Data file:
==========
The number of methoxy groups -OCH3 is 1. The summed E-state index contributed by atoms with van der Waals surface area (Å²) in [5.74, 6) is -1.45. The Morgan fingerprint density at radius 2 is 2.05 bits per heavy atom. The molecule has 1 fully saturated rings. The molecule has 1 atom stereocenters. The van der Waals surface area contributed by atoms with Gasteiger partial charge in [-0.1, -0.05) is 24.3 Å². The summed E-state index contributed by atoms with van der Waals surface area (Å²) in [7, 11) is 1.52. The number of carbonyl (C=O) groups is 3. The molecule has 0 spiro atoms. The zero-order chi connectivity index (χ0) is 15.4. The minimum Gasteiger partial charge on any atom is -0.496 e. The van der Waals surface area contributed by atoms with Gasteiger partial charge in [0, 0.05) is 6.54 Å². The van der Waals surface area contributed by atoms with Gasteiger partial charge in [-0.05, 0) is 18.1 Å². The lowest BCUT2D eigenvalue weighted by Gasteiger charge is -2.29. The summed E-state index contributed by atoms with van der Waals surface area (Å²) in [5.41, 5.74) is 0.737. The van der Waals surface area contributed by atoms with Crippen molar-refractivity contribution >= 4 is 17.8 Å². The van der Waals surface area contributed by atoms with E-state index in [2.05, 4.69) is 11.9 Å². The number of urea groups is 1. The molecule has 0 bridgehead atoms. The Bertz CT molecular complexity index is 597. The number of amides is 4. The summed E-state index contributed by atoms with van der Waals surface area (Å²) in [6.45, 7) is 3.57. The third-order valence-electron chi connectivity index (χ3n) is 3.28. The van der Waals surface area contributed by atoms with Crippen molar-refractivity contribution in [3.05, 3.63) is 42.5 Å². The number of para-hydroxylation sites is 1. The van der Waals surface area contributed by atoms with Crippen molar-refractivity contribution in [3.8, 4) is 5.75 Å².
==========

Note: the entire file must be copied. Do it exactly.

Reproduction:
The number of methoxy groups -OCH3 is 1. The summed E-state index contributed by atoms with van der Waals surface area (Å²) in [5.74, 6) is -1.45. The Morgan fingerprint density at radius 2 is 2.05 bits per heavy atom. The molecule has 1 fully saturated rings. The molecule has 1 atom stereocenters. The van der Waals surface area contributed by atoms with Gasteiger partial charge in [-0.1, -0.05) is 24.3 Å². The summed E-state index contributed by atoms with van der Waals surface area (Å²) in [7, 11) is 1.52. The number of carbonyl (C=O) groups is 3. The molecule has 0 spiro atoms. The zero-order chi connectivity index (χ0) is 15.4. The minimum Gasteiger partial charge on any atom is -0.496 e. The van der Waals surface area contributed by atoms with Gasteiger partial charge in [0, 0.05) is 6.54 Å². The van der Waals surface area contributed by atoms with Gasteiger partial charge in [-0.05, 0) is 18.1 Å². The lowest BCUT2D eigenvalue weighted by Gasteiger charge is -2.29. The summed E-state index contributed by atoms with van der Waals surface area (Å²) in [5.41, 5.74) is 0.737. The van der Waals surface area contributed by atoms with Crippen molar-refractivity contribution >= 4 is 17.8 Å². The van der Waals surface area contributed by atoms with E-state index in [2.05, 4.69) is 11.9 Å². The number of urea groups is 1. The molecule has 0 bridgehead atoms. The Bertz CT molecular complexity index is 597. The number of amides is 4. The summed E-state index contributed by atoms with van der Waals surface area (Å²) in [6.45, 7) is 3.57. The third-order valence-electron chi connectivity index (χ3n) is 3.28. The van der Waals surface area contributed by atoms with Crippen molar-refractivity contribution in [3.05, 3.63) is 42.5 Å². The number of para-hydroxylation sites is 1. The van der Waals surface area contributed by atoms with Crippen molar-refractivity contribution in [3.8, 4) is 5.75 Å².